Manage your Account

In Conversation with Joseph Nolan

Scoop Joseph Nolan

In the lead-up to Joseph Nolan's return to Perth Concert Hall in October, we caught up with him for a quick chat about what he's been up to recently and to learn a bit more about the magic of organ music.

Read all about it below!

Thanks for meeting us today, Joseph. Let's start from the very beginning of your musical journey. What drew you to the organ?

From the age of 5 I had been a pretty good pianist but a disappointing and unenthusiastic cellist. Aged 15, I sat down at the organ of my local church and the experience felt immediately ‘organic’. I discovered I was instantly able to coordinate my feet with my hands and it was love at first sight! 

What is one of your favourite things about being an organist?

One of the wonderful aspects of being an organist is playing at the innumerable spectacular venues which house organs (great and small!) all over the world. Playing Widor in France on instruments he himself played and composed organ symphonies for, or playing Bach on organs the master himself played in Germany is truly interacting and experiencing history in the present day. To touch and experiment with repertoire designed for a particular historical instrument is both a thrill and a privilege that is difficult to describe in words. These organs also tend to have the distinct advantage of being housed in magnificent buildings and you would have to be a short sighted individual not to appreciate the privilege you have been afforded. The historical organs at which I have recorded discs, such as at St Sulpice Paris, St Ouen Rouen and most recently St Bavo, Haarlem, play you, not the other way round. You cannot force your will on these instruments. As such they inform you greatly as a player. 


What are some of the most exciting concerts you’ve played? 

The opening concert of Buckingham Palace Grand Ballroom Organ was both thrilling and very nerve wracking as I had made the error of looking through the guest list in advance of the event. The Grand Ballroom was filled with the who’s who of the music world at that time and the organ (said to have been played by Mendelssohn) was a unique instrument with no stop aids and a pedal board which sat acutely off centre to the right side of the organist.

My solo debut for a full house at Sydney Opera House in the 2017 Sydney Symphony Orchestra season was a really magical concert and I am really looking forward to performing as a soloist with the Sydney Symphony Orchestra in 2019.


You recently performed at MONA’s Dark Mofo in Tasmania with Brent Grapes. How was that?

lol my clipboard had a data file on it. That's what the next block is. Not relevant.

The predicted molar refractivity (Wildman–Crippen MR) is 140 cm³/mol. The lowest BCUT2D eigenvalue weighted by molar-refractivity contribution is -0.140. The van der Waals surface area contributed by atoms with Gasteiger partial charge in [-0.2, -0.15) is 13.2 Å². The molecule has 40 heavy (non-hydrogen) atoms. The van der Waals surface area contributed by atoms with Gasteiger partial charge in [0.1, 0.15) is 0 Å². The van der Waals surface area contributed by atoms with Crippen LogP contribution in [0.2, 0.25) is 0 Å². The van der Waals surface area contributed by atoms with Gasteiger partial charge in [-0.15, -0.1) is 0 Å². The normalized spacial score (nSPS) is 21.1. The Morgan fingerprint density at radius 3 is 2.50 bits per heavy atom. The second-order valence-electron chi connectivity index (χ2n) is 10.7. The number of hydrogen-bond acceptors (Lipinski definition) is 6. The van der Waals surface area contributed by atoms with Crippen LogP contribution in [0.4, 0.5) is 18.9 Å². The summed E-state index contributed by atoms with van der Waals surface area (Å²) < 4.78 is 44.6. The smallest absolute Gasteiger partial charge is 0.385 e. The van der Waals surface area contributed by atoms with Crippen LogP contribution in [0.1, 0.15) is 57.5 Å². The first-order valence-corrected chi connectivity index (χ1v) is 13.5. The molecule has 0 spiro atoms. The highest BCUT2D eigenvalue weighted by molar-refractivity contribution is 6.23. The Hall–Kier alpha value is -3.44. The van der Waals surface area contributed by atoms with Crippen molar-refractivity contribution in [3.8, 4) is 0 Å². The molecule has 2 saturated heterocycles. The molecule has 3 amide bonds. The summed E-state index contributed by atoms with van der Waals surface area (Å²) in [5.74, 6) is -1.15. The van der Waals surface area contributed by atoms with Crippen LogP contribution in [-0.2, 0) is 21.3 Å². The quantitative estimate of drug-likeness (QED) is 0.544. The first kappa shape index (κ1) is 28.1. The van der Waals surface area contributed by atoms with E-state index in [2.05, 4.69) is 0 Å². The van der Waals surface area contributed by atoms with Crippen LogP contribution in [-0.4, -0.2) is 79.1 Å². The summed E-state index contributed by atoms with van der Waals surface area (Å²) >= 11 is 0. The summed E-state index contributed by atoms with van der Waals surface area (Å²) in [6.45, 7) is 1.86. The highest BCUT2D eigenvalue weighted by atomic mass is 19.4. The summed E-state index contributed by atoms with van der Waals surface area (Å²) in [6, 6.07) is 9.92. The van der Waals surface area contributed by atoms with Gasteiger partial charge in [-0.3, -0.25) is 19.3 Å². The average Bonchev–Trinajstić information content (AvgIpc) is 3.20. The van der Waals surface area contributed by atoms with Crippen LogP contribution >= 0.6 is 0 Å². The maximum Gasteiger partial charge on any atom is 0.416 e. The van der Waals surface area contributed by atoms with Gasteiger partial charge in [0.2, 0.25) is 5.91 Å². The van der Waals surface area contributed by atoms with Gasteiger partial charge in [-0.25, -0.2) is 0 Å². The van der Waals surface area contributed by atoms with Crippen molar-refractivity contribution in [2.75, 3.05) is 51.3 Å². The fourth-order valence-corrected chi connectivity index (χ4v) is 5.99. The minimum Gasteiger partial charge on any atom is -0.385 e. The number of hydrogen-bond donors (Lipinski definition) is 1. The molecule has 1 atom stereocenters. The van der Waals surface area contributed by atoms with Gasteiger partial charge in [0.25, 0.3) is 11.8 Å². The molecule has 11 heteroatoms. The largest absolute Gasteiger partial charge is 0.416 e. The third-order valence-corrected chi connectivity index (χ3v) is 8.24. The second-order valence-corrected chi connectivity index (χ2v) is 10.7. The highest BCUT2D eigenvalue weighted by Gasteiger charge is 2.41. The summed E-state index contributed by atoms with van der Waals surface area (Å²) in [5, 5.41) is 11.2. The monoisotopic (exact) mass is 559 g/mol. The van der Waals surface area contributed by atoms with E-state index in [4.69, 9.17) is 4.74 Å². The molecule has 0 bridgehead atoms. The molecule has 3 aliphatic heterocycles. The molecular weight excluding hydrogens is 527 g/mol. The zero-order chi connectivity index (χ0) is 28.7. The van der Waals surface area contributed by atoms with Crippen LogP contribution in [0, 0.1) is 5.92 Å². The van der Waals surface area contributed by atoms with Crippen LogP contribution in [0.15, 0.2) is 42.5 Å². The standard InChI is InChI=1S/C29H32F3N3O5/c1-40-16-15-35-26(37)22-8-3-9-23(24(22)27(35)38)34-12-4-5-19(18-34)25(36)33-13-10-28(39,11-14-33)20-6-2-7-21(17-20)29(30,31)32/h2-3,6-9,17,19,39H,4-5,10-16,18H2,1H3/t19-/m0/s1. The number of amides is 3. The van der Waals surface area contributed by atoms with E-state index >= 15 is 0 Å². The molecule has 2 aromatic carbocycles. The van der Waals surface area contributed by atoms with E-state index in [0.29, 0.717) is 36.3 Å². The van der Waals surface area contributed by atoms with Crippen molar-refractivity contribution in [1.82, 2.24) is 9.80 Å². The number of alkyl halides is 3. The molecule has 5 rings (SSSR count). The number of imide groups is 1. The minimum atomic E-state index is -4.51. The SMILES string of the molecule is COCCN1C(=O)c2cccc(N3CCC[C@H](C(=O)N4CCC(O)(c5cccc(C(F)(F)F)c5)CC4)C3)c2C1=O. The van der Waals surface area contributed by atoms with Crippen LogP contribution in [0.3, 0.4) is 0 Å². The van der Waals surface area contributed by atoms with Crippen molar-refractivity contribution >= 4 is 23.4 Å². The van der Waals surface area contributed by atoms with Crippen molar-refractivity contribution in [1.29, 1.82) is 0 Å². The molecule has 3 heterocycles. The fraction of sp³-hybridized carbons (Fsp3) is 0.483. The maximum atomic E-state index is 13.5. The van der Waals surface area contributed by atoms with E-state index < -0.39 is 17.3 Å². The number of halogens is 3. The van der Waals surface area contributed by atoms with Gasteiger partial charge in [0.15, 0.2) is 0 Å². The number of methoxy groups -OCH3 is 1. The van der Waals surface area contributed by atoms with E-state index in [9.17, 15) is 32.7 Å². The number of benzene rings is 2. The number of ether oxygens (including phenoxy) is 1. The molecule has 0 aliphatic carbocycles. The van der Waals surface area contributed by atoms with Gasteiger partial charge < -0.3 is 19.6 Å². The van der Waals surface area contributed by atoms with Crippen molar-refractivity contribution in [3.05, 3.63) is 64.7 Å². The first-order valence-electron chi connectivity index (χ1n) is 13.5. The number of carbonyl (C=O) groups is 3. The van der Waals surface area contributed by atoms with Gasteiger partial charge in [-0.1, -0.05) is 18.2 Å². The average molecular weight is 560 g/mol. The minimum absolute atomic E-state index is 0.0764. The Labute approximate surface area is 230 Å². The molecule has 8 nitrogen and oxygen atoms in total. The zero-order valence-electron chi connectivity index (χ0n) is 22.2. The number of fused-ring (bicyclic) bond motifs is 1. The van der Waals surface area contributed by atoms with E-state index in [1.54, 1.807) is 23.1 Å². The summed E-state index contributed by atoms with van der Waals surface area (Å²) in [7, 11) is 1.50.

Brian Ritchie, the curator who was Bass guitarist with the Violent Femmes, really knows how to run a Festival and it is said that such has been the impact of Mona that this is a driving factor on the impact of Hobart house prices (rising exponentially at the moment). Brent is a fine player and person and I was very pleased to accompany him. The audience went pretty wild at the conclusion.


You’re originally from the UK. What brought you to Perth? 

The silver tongue of the former Dean of Perth, Dr John Shepherd. We are still firm friends and he is a truly great man. A visionary and intellectual of the highest order, he could disarm a hostile room instantly such is his personal panache, wit and style. 


You’ve performed at Perth Concert Hall a few times now. How would you describe the atmosphere at the venue? 

It’s always a pleasure. The PCH team are very warm, friendly and efficient and a great example of how a professional team can work well together. Perth Concert Hall itself simply has an acoustic to die for!


Tell us a bit about the repertoire you will be playing at Perth Concert Hall this October.

Bach Passacaglia is, for me, his greatest work for the organ. It’s so passionate and romantic, that new audiences tend to identify with it more easily than his more austere works. 

Next up is Franck’s sublime Prelude, Fugue and Variation. He was born in Belgium, but was for many years Organist at St Clotilde, Paris, having been defeated by Widor for the position of organist at St Sulpice. Such was the generosity of Franck as a person however, that he would run over from St Clotilde to hear Widor play and would send him warm messages re his playing. It is documented however that Widor was allegedly not quite so kind to Franck re his compositional abilities stating that ‘Franck has never composed anything that surpasses his prowess as an improviser’. I would have to beg to differ with Widor on this matter, as I don’t think Widor has written a bel canto organ work that matches the sheer beauty of Franck’s masterpiece. Prelude, Fugue and Variation. The RH Hautbois melody (which should be coupled to a recit flute) lingers in the mind, followed by a solid Bachian fugue and a variation that sees the original melody return with a running water song without words accompaniment in the style of Mendelssohn.


What should people expect from the performance?

I hope to garner the usual reaction in that people leave surprised and exhilarated that they enjoyed an organ concert!


Joseph joins us at Perth Concert Hall on Wed 17 Oct, 11am.
Secure your tickets at or call our Box Office on (08) 9231 9999.

Want to read more from Joseph about the organ and its repertoire? Click here.